schemes for worthy (telegenic?) recipients at the Lottery draw helps to keep
the concept of charity firmly in the public mind as a common good.
Through the Lottery, charity has become for the general public a source of
near-painless virtue, perhaps to the detriment of other forms of charitable
giving that lack the lure of riches almost beyond the bounds of imagination.
And for the prominent citizen or celebrity, a charitable donation can wash
away unsightly stains of cupidity or taint of excess, or compensate, as in the
case of Camelots directors, for being too successful in persuading others to
contribute to their own profits through purchasing lottery tickets. Few,
however, have yet gone as far as the publicist whose advice to politicians


Fries, Interview.
Salamon, Holding the Center: Americas Non-profit Sector at a Crossroads.

Promoting Participation

caught indulging the sexual peccadilloes that so fascinate British tabloids was:
say you do charitable work with dying children.
This exhortation represents in extreme form the notion that participation
in charitable activity is undertaken for the benefit of the participants. Other
forms of involvement do recognise that the process is an exchange that has
wider consequences for the recipients as well as the deliverers of voluntary
services. It is possible to trace a progression from the visionary work of Alec
Dickson, whose invention of Voluntary Service Overseas (VSO) was followed
by bringing the lessons of that worthy enterprise back home through the
Community Service Volunteers, to the invention of the active citizen as a role
model by Tory politicians concerned about the missing element of morality
in their project for the reform of Britain.
But, during that progression the notion that volunteering was a useful way
of teaching the children of the middle classes in late adolescence some of the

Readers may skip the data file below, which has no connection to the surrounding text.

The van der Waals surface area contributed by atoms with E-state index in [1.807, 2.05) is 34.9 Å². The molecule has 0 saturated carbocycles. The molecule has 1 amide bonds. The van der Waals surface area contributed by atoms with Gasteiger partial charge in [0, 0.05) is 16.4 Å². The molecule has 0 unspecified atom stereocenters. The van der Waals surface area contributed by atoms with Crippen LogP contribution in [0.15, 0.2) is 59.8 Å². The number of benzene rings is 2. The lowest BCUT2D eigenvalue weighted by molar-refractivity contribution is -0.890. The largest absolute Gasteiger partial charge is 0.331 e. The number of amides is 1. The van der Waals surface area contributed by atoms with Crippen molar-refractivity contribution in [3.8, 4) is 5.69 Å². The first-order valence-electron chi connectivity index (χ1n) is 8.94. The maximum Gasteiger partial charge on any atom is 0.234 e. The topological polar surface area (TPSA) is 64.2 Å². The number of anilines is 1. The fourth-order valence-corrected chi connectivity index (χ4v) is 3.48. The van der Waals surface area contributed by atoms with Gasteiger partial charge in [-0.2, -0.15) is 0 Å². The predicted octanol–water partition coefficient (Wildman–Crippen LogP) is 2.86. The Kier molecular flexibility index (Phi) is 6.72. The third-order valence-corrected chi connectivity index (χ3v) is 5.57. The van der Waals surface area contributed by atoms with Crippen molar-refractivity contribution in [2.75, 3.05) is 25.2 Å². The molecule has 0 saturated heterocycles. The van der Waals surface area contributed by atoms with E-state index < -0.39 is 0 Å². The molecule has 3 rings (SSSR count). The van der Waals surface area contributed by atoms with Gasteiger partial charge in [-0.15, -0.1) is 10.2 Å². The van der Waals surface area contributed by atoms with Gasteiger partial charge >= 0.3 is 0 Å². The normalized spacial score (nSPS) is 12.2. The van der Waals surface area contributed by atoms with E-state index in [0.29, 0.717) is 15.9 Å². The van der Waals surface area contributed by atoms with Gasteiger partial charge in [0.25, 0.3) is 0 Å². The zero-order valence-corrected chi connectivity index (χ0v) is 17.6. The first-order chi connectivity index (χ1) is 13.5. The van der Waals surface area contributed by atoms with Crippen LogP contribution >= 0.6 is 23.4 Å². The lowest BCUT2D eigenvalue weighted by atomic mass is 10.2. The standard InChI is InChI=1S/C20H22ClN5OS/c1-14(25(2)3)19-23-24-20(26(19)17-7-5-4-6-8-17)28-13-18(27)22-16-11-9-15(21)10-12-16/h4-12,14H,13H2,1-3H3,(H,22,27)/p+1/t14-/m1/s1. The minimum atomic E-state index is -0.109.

civic virtues turned into something altogether less laudable; the notion of the
conscript volunteer. In a series of Manpower Services Commission (MSC)
programmes informed by this notion, young working class males for whom
there was no longer work in the depressed economy of the mid-1980s were to
be socialised into acceptance of their permanently limited prospects. Both the
programmes and the MSC disappeared once economic recovery began to
refresh even those desolate spots where heavy industry had once provided a
lifetime of secure manual employment. But the format reappeared, barely
modified, with the second Conservative recession at the end of the decade and
now forms a component part of the Welfare to Work programme of the
Conservatives Labour successors. Under this revamped initiative, voluntary
organisations are contracted to manage many of the transitional programmes
which may, with good fortune and the advantage of favourable demographic
trends, perhaps get a proportion of the excluded into lower paid employment
(or fill in their time as Millennium Volunteers).


The pressure to use voluntary and charitable effort to reintegrate the
marginalised into the mainstream of society is one of the most vivid
illustrations of the relevance of the debate on the role of charity to that of the
future of civil society as a whole. This debate has been precipitated partly by a
widespread perception that there has been a breakdown of cohesion (or
perhaps more superficially of civility) in advanced industrialised societies. It
taps concerns that would be instantly recognisable to a Victorian
philanthropist about what would then have been called the dangerous
classes and their rejection of the values and behaviour patterns of the


Charity and Philanthropy: Towards a New Perspective

A variety of reasons have been offered to justify this perception. One is the
impact of structural change in the economy leading to the loss of employment
in manufacturing industry and the spread of job insecurity in other sectors.
Another is social change, and in particular the decline of the family in its
traditional form. A third is changing attitudes caused by the impact of a
decade of possessive individualism, in which personal success was measured
exclusively in financial terms. A further explanation that is sometimes offered
is a loss of confidence in established social and political institutions,
principally those of government. The public, encouraged by the mass media,
see the traditional sources of authority in society as ineffective, even corrupt.
The pressure of constant publicity first builds up, then undermines the
credibility of those exposed to it.
How far are these arguments valid? Even with due allowance made for
the crudeness of the paraphrase given here, the answer must surely be not
very, at least in the form in which they are normally presented. Many of these
arguments are typical golden age thinking, the eternal lament of an older
generation about the heedless hedonism of the young.
It is true that the structure of mature economies in most developed